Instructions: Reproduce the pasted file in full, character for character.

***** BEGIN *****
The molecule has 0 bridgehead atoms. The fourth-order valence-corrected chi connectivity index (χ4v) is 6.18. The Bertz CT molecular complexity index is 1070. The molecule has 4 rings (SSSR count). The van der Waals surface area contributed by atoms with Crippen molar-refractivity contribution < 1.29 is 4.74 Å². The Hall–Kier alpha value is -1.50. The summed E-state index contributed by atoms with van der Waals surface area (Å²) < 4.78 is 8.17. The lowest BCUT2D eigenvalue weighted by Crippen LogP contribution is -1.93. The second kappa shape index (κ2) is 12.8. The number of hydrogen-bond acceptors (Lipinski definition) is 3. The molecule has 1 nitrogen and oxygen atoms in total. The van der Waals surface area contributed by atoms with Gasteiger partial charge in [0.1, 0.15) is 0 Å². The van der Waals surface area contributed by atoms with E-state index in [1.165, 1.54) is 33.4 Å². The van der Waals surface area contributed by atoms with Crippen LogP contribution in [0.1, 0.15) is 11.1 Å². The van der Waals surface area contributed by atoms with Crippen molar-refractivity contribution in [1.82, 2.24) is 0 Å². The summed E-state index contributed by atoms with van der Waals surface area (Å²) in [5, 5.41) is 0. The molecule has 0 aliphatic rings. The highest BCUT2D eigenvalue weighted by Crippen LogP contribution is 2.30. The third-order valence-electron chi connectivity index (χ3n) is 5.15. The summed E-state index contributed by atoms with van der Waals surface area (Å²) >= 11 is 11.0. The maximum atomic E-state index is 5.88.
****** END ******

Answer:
The molecule has 0 bridgehead atoms. The fourth-order valence-corrected chi connectivity index (χ4v) is 6.18. The Bertz CT molecular complexity index is 1070. The molecule has 4 rings (SSSR count). The van der Waals surface area contributed by atoms with Crippen molar-refractivity contribution < 1.29 is 4.74 Å². The Hall–Kier alpha value is -1.50. The summed E-state index contributed by atoms with van der Waals surface area (Å²) < 4.78 is 8.17. The lowest BCUT2D eigenvalue weighted by Crippen LogP contribution is -1.93. The second kappa shape index (κ2) is 12.8. The number of hydrogen-bond acceptors (Lipinski definition) is 3. The molecule has 1 nitrogen and oxygen atoms in total. The van der Waals surface area contributed by atoms with Gasteiger partial charge in [0.1, 0.15) is 0 Å². The van der Waals surface area contributed by atoms with E-state index in [1.165, 1.54) is 33.4 Å². The van der Waals surface area contributed by atoms with Crippen LogP contribution in [0.1, 0.15) is 11.1 Å². The van der Waals surface area contributed by atoms with Crippen molar-refractivity contribution in [1.82, 2.24) is 0 Å². The summed E-state index contributed by atoms with van der Waals surface area (Å²) in [5, 5.41) is 0. The molecule has 0 aliphatic rings. The highest BCUT2D eigenvalue weighted by Crippen LogP contribution is 2.30. The third-order valence-electron chi connectivity index (χ3n) is 5.15. The summed E-state index contributed by atoms with van der Waals surface area (Å²) >= 11 is 11.0. The maximum atomic E-state index is 5.88.